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As Sinatra Sees It

A letter-to-the-editor from Frank Sinatra to Henry A. Wallace.

D. G. Dawson/Hulton Archive/Getty Images

Henry A. Wallace, Esq.


I am writing this on December 7. There are only 14 more shopping days, just two more frantic Saturdays, till Christmas. I happened to be on Fifth Avenue this morning, in one of the big department stores, as who wasn’t? But I looked at the faces of the people. . . .

It’s hard to realize that on the second Pearl Harbor Day, in this time of so-called peace, only five years after that brutal Sunday when a Philharmonic concert was rocked by the shocking fragments of news flung from blasted Hickam Field, people’s faces look almost as they looked in 1929.

Now, as then, the prices are high. People are kicking about them, but paying them. Now, as then, the youngsters are a problem and the dancing is exhausting. Now, as then, a party to whom considerable has happened in the past 17 years wonders what’s going on, with the same ingrown, inexplicable fear he felt as a kid. Only as a kid it was obvious to me that the fear had to do with the insecurity of my future. Today the fear seems to have more to do with the insecurity of everybody’s future.

What little knowledge I’ve absorbed in the past 17 years has not come easy. But the first thing I ever learned still seems to be the most important thing that ever got through to me. And that is that a bunch of kids bound together in the unfashionable fraternity of economic insecurity aren’t going to mingle their discontents very successfully unless they mingle them with mutual respect. Mutual respect, whether it’s on the slum level of one little kid for another or at the top of the ladder where it’s one government for another, one race for another or one belief for another, is nothing but tolerance.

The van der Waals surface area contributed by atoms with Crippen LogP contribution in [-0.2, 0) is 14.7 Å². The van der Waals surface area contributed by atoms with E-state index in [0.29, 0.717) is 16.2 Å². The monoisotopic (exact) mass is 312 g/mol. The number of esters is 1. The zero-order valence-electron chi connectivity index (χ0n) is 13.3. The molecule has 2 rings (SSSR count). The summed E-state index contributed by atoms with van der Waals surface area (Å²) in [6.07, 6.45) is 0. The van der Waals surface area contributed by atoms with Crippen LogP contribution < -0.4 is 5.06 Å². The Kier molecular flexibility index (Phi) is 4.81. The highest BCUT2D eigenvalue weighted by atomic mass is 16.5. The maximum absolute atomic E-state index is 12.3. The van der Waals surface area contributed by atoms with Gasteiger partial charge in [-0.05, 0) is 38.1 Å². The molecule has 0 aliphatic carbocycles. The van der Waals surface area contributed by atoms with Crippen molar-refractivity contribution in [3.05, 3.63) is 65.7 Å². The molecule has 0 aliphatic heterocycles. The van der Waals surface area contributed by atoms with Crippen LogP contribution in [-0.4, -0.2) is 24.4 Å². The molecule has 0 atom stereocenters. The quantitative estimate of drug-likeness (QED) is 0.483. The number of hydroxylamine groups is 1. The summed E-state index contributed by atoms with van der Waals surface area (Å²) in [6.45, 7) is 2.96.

If this is the only thing I ever learn, I’m grateful. Because I believe not many men learn even one thing they can live by. If they did, I’m sure more would learn the same thing I learned. It’s not a hard concept to understand. It’s so simple they wrote a popular song about it, “Love Thy Neighbor.” . . .

It is now 15 months after the defeat of powers that laughed at tolerance and planned to enslave the world by setting one faith against another, one race against another and one nation against another. And what have we? We’ve made only small, suspicious progress toward international understanding while the world festers with racial and religious discontent, in most cases again fostered by interests that can hold control only by divisionism.

And these divisionistic tactics have even been able to invade the minds of people who think of themselves as liberal and progressive. Many of them, myself included, act largely on emotional impulses. We don’t like to see people pushed around. It doesn’t matter much to us who is pushing whom. There are people smart enough to take advantage of this weakness in the liberals’ thinking and to turn it to their own purposes. These are the people we’re going to have to look out for in the years to come.

It was pretty easy to march with the liberals and the progressives in the years of Roosevelt. We knew he wouldn’t let us go wrong. Until another leader we can trust, as we trusted him, takes up the fight we like to think of as ours—the fight for tolerance, which is the basis of any fight for peace—it’s going to be tough to be a liberal. Because the people who are most tolerant of every other group’s weaknesses and mistakes are most intolerant of any within their own ranks.

Even though we all make what are patently errors in thought and action from time to time, let’s not let anybody force us to break ranks. Let’s, at very least, hold our own line of mutual understanding until we’ve again found the leadership to give us direction.

May we find it before another December 7 catches up with a world almost oblivious to the fact that only 18 days separate the anniversaries of peace on earth and war on earth.